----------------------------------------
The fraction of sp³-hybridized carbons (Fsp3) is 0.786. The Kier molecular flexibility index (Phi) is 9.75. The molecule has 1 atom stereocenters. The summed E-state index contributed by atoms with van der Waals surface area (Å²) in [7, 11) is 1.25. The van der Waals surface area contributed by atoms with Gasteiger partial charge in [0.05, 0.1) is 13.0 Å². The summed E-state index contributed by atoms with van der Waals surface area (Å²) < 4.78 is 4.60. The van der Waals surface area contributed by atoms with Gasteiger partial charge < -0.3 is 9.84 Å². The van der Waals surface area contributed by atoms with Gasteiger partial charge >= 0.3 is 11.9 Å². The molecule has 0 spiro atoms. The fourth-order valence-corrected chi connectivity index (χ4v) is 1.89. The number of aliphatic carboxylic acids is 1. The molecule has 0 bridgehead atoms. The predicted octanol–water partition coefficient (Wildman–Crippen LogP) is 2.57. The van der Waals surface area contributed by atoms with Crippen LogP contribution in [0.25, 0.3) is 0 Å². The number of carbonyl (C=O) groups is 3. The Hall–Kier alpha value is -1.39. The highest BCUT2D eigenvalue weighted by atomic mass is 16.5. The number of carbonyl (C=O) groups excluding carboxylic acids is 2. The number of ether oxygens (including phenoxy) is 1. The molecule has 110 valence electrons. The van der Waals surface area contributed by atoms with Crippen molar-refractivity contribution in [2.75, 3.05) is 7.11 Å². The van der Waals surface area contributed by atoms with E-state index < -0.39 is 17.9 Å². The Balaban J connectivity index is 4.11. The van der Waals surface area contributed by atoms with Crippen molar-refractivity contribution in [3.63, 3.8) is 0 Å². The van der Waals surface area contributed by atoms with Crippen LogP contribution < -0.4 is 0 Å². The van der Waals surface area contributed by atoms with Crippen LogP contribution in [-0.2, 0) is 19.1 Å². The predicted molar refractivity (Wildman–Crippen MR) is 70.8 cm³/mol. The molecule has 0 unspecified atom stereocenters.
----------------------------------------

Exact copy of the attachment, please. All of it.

The fraction of sp³-hybridized carbons (Fsp3) is 0.786. The Kier molecular flexibility index (Phi) is 9.75. The molecule has 1 atom stereocenters. The summed E-state index contributed by atoms with van der Waals surface area (Å²) in [7, 11) is 1.25. The van der Waals surface area contributed by atoms with Gasteiger partial charge in [0.05, 0.1) is 13.0 Å². The summed E-state index contributed by atoms with van der Waals surface area (Å²) < 4.78 is 4.60. The van der Waals surface area contributed by atoms with Gasteiger partial charge < -0.3 is 9.84 Å². The van der Waals surface area contributed by atoms with Gasteiger partial charge >= 0.3 is 11.9 Å². The molecule has 0 spiro atoms. The fourth-order valence-corrected chi connectivity index (χ4v) is 1.89. The number of aliphatic carboxylic acids is 1. The molecule has 0 bridgehead atoms. The predicted octanol–water partition coefficient (Wildman–Crippen LogP) is 2.57. The van der Waals surface area contributed by atoms with Crippen LogP contribution in [0.25, 0.3) is 0 Å². The number of carbonyl (C=O) groups is 3. The Hall–Kier alpha value is -1.39. The highest BCUT2D eigenvalue weighted by atomic mass is 16.5. The number of carbonyl (C=O) groups excluding carboxylic acids is 2. The number of ether oxygens (including phenoxy) is 1. The molecule has 110 valence electrons. The van der Waals surface area contributed by atoms with Crippen molar-refractivity contribution in [2.75, 3.05) is 7.11 Å². The van der Waals surface area contributed by atoms with E-state index < -0.39 is 17.9 Å². The Balaban J connectivity index is 4.11. The van der Waals surface area contributed by atoms with Crippen molar-refractivity contribution in [3.63, 3.8) is 0 Å². The van der Waals surface area contributed by atoms with Crippen LogP contribution < -0.4 is 0 Å². The van der Waals surface area contributed by atoms with Crippen LogP contribution in [-0.2, 0) is 19.1 Å². The predicted molar refractivity (Wildman–Crippen MR) is 70.8 cm³/mol. The molecule has 0 unspecified atom stereocenters.